@Carnival-Boy said in Amazon S3 Outage shows the danger of doing things cheaply.:

    I disagree with the article. One of the main reasons I would move to a cloud service is to outsource my redundancy and resilience.

    But you don't buy any of that from Amazon. This is the biggest misconception about cloud computing.

    Clearly I have a misconception. I'm not an Amazon customer, but looking at their website, they say things like:
    Designed for 99.999999999% durability and 99.99% availability of objects over a given year.
    Designed to sustain the concurrent loss of data in two facilities.

    Amazon S3 redundantly stores data in multiple facilities and on multiple devices within each facility.

    All of this seems to me that they are selling resilience. If I read "designed for 99.99%" and then only got 90% availability, would it be fair for Amazon to say "yeah, but that's your fault, we never sold you resilience?" I don't think so.

    If the argument we're having is "you're not paying for 100% availability" then I agree with you. If your argument is "you're not paying for resilience" then I struggle to agree with you.



  • @Carnival-Boy Agree. Nice.


  • Service Provider

    @Carnival-Boy said in Amazon S3 Outage shows the danger of doing things cheaply.:

    @Breffni-Potter said:

    @Carnival-Boy said in Amazon S3 Outage shows the danger of doing things cheaply.:

    I disagree with the article. One of the main reasons I would move to a cloud service is to outsource my redundancy and resilience.

    But you don't buy any of that from Amazon. This is the biggest misconception about cloud computing.

    Clearly I have a misconception. I'm not an Amazon customer, but looking at their website, they say things like:
    Designed for 99.999999999% durability and 99.99% availability of objects over a given year.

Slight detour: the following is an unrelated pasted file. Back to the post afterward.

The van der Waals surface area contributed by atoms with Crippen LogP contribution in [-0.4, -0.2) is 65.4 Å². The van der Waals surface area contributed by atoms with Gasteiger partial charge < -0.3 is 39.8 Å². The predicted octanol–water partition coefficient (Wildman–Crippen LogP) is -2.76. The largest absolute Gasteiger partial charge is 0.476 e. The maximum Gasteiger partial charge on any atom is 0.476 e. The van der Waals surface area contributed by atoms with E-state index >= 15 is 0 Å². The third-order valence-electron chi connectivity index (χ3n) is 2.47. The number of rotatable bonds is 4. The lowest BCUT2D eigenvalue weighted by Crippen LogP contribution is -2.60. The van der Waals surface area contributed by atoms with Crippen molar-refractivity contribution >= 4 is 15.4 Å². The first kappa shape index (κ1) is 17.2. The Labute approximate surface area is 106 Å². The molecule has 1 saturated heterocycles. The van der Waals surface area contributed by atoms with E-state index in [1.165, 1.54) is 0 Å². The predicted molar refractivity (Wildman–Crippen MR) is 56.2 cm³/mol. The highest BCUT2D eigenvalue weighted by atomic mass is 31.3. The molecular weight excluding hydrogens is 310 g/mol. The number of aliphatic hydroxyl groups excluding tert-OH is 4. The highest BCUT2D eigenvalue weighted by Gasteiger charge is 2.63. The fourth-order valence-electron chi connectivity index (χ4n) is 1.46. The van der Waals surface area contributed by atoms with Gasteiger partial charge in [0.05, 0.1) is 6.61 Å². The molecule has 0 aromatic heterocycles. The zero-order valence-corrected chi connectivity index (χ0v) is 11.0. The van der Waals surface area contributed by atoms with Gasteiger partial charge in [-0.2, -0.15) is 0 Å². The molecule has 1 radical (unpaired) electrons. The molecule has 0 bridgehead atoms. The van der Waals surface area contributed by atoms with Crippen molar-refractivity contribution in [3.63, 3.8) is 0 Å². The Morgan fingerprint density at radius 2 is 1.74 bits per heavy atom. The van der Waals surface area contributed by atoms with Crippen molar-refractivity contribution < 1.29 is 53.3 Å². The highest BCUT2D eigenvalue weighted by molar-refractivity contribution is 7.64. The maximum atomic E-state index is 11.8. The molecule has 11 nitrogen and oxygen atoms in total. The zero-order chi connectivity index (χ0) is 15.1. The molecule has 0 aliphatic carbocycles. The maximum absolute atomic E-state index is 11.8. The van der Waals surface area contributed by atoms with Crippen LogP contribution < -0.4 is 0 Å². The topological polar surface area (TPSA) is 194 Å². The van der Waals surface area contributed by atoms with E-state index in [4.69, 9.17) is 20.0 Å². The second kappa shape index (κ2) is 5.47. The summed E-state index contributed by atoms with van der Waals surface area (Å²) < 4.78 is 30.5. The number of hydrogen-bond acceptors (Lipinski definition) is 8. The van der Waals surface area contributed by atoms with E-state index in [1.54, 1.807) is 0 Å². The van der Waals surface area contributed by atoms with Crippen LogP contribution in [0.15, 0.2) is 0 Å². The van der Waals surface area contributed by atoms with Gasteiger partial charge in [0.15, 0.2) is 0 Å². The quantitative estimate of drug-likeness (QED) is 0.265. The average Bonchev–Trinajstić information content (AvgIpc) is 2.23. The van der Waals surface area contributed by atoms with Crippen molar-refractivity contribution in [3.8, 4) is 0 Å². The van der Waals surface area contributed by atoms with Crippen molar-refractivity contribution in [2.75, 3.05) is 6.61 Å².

Designed to sustain the concurrent loss of data in two facilities.

    Amazon S3 redundantly stores data in multiple facilities and on multiple devices within each facility.

    All of this seems to me that they are selling resilience. If I read "designed for 99.99%" and then only got 90% availability, would it be fair for Amazon to say "yeah, but that's your fault, we never sold you resilience?" I don't think so.

    99.99% is very low availability. 99.999% is "standard" availability. High availability is 99.9999%. They are selling 99.99% uptime, that can't be considered "selling reliability" as it is far too unreliable for that. It's fine for most customers, most customers don't need much availability.

    So I read the same thing as saying "designed for 99.99% availability" which is a direct statement making it super clear that Amazon S3, unless you do things yourself to make it high availability, is not at all designed for "availability" as a target feature. To me, they've clarified that in what you quoted to make sure we don't assume that availability is their specialty.

    And they meet 99.99% with ease. 90% would mean that they were down for nearly a month, not an afternoon.


  • Service Provider

    @Carnival-Boy said in Amazon S3 Outage shows the danger of doing things cheaply.:

    If your argument is "you're not paying for resilience" then I struggle to agree with you.

    You are paying for a very specific level of resilience which is considered "low". So you "are paying for resilience", but not high resilience.



  • Yeah, I'd agree with that. You're right that 99.99% is low.


  • Service Provider

    @Carnival-Boy said in Amazon S3 Outage shows the danger of doing things cheaply.:

    Yeah, I'd agree with that. You're right that 99.99% is low.

    Or low-ish at least. It's four nines. It's more than I expect from an average SAN :) Less than I expect from an average server.